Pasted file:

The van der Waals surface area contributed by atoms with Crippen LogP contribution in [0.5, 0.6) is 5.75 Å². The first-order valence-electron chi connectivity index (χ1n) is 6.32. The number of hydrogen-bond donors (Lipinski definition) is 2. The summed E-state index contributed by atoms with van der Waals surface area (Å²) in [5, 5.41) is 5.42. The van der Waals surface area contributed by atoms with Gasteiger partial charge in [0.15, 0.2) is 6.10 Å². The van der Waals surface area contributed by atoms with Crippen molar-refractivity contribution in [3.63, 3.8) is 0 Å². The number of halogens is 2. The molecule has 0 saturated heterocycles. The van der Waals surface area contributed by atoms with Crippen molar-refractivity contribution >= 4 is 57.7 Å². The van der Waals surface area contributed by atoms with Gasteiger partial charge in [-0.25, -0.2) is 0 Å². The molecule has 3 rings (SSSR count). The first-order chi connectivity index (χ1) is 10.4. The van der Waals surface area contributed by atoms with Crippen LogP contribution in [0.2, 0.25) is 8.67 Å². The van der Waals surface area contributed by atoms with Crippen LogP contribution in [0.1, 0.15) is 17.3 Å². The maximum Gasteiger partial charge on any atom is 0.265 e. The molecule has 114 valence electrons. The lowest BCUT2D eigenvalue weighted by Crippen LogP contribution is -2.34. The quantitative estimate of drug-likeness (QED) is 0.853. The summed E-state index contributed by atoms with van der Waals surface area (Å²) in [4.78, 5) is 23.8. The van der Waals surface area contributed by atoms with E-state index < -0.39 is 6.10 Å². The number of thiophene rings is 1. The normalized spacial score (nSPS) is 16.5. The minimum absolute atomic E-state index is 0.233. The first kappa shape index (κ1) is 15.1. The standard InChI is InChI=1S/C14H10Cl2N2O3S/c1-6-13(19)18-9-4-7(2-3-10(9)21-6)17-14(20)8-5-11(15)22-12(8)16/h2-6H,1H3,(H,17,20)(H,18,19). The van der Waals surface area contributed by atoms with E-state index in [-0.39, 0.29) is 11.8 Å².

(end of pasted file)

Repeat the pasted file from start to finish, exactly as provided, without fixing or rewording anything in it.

The van der Waals surface area contributed by atoms with Crippen LogP contribution in [0.5, 0.6) is 5.75 Å². The first-order valence-electron chi connectivity index (χ1n) is 6.32. The number of hydrogen-bond donors (Lipinski definition) is 2. The summed E-state index contributed by atoms with van der Waals surface area (Å²) in [5, 5.41) is 5.42. The van der Waals surface area contributed by atoms with Gasteiger partial charge in [0.15, 0.2) is 6.10 Å². The van der Waals surface area contributed by atoms with Crippen molar-refractivity contribution in [3.63, 3.8) is 0 Å². The number of halogens is 2. The molecule has 0 saturated heterocycles. The van der Waals surface area contributed by atoms with Crippen molar-refractivity contribution >= 4 is 57.7 Å². The van der Waals surface area contributed by atoms with Gasteiger partial charge in [-0.25, -0.2) is 0 Å². The molecule has 3 rings (SSSR count). The first-order chi connectivity index (χ1) is 10.4. The van der Waals surface area contributed by atoms with Crippen LogP contribution in [0.2, 0.25) is 8.67 Å². The van der Waals surface area contributed by atoms with Crippen LogP contribution in [0.1, 0.15) is 17.3 Å². The maximum Gasteiger partial charge on any atom is 0.265 e. The molecule has 114 valence electrons. The lowest BCUT2D eigenvalue weighted by Crippen LogP contribution is -2.34. The quantitative estimate of drug-likeness (QED) is 0.853. The summed E-state index contributed by atoms with van der Waals surface area (Å²) in [4.78, 5) is 23.8. The van der Waals surface area contributed by atoms with E-state index < -0.39 is 6.10 Å². The number of thiophene rings is 1. The normalized spacial score (nSPS) is 16.5. The minimum absolute atomic E-state index is 0.233. The first kappa shape index (κ1) is 15.1. The standard InChI is InChI=1S/C14H10Cl2N2O3S/c1-6-13(19)18-9-4-7(2-3-10(9)21-6)17-14(20)8-5-11(15)22-12(8)16/h2-6H,1H3,(H,17,20)(H,18,19). The van der Waals surface area contributed by atoms with E-state index in [-0.39, 0.29) is 11.8 Å².